On 9 October 2023, AnapstysBio made the results of a randomised Phase III clinical trial public, which included the administration of a novel inhibitor, imsidolimab, to patients with generalised pustular psoriasis (GPP) flares, demonstrating promising outcomes for the improvement of GPP flares.

As the drug candidate is an anti-interleukin-36 receptor (IL-36R) antibody and acts as an antagonist of IL-36R signalling, the latest set of results strengthens imsidolimab’s case as a potential treatment for patients with pustular psoriasis.

GPP is a rare subtype of psoriasis and patients exhibit painful sterile pustules complemented with a burning feeling in the skin. The incidence of GPP is correlated with mutations in the IL-36R signalling pathway and the upregulation of IL-36 function leads to uncontrolled inflammatory episodes and incidence of pustular psoriasis.

The administration of imsidolimab in the study demonstrated the rapid clearance of GPP, which was observed in 53.3% of the participants that had been administered with 750mg intravenous imsidolimab at week four, meeting the primary endpoint.

The exciting news for the GPP treatment landscape comes after a recent publication that highlighted the unmet need for the treatment of flares in patients with GPP.

Specifically, the publication (Zema et al, 2022) identified that out of the 1,535 participants who were patients with GPP, 271 patients exhibited 513 flares, and demonstrated a high comorbidity burden, resulting in more frequent emergency hospital visits and high use of all treatment classes.

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Interestingly, the lack of use of advanced treatments upon flare-up incidences was identified, suggesting an unmet need in the treatment of flare-ups in patients with GPP.

AnaptysBio is a clinical-stage biotechnology company that focuses on the development of antibody candidates for the treatment of multiple diseases including atopic dermatitis, multiple types of cancer and autoimmune indications, as well as asthma and psoriasis.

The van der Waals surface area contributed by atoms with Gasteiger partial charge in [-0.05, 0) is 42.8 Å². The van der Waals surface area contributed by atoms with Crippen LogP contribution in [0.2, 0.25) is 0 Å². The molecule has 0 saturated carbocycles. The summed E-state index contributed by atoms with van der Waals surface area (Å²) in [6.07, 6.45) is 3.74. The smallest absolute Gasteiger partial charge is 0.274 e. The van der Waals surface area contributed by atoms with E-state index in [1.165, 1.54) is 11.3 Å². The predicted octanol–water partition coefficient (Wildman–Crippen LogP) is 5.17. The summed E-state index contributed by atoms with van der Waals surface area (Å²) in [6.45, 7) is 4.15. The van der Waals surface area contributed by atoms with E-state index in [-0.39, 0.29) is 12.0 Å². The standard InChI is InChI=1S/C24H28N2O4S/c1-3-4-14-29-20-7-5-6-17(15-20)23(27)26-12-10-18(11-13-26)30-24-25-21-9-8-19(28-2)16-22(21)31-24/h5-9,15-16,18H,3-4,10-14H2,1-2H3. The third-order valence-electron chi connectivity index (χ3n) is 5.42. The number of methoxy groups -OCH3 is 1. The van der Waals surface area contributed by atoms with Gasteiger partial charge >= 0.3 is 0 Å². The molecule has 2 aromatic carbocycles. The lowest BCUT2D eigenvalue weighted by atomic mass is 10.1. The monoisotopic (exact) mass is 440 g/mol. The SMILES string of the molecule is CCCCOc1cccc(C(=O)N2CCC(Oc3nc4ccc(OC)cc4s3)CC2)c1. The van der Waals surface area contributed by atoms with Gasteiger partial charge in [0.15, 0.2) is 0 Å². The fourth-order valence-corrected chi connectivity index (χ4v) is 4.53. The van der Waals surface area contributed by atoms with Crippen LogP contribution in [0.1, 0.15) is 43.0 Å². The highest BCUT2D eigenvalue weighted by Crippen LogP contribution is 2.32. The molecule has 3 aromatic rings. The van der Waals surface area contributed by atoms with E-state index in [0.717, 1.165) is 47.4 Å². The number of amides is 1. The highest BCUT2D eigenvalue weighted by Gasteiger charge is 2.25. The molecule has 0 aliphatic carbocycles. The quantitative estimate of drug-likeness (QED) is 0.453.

The San Diego, US-based company utilises a proprietary antibody discovery technology platform using somatic hypermutation and currently possesses multiple product candidates under development for the treatment of diseases such as moderate-to-severe adult atopic dermatitis, asthma, and GPP.

The company also has partnerships with GSK to develop a number of product candidates for therapy areas such as immuno-oncology.

According to GlobalData, Boehringer Ingelheim’s Spevigo (spesolimab) is the only treatment that has been approved by the US Food and Drug Administration (FDA) specifically to treat flares of GPP, and is currently considered to be imsidolimab’s main competitor should the latter receive approval for GPP in the US (EMA, 2023).

Spevigo (spesolimab) has also been approved in other markets such as South Korea, Switzerland, Canada, France, Spain, Germany, Japan, Brazil, Italy, Austria, the UK, Denmark, and China, according to GlobalData.

Other drugs such as AbbVie’s Skyrizi (risankizumab) (AbbVie, 2019), Novartis’s Cosentyx (secukinumab) (Novartis, 2022), UCB’s Cimzia (certolizumab pegol) (UCB, 2022a) and Bimzelx (bimekizumab) (UCB, 2022b), Kyowa Kirin’s Lumicef (brodalumab) (Kyowa Kirin, 2021) and Bristol Myers Squibb’s Sotyktu (deucravacitinib) (Hoy, 2022) have all been approved in Japan for GPP, however, their primary use is not for the treatment of GPP.

Nevertheless, it is suggested that further clinical results may provide a thorough understanding of the future of imsidolimab in the field of psoriasis and specifically GPP.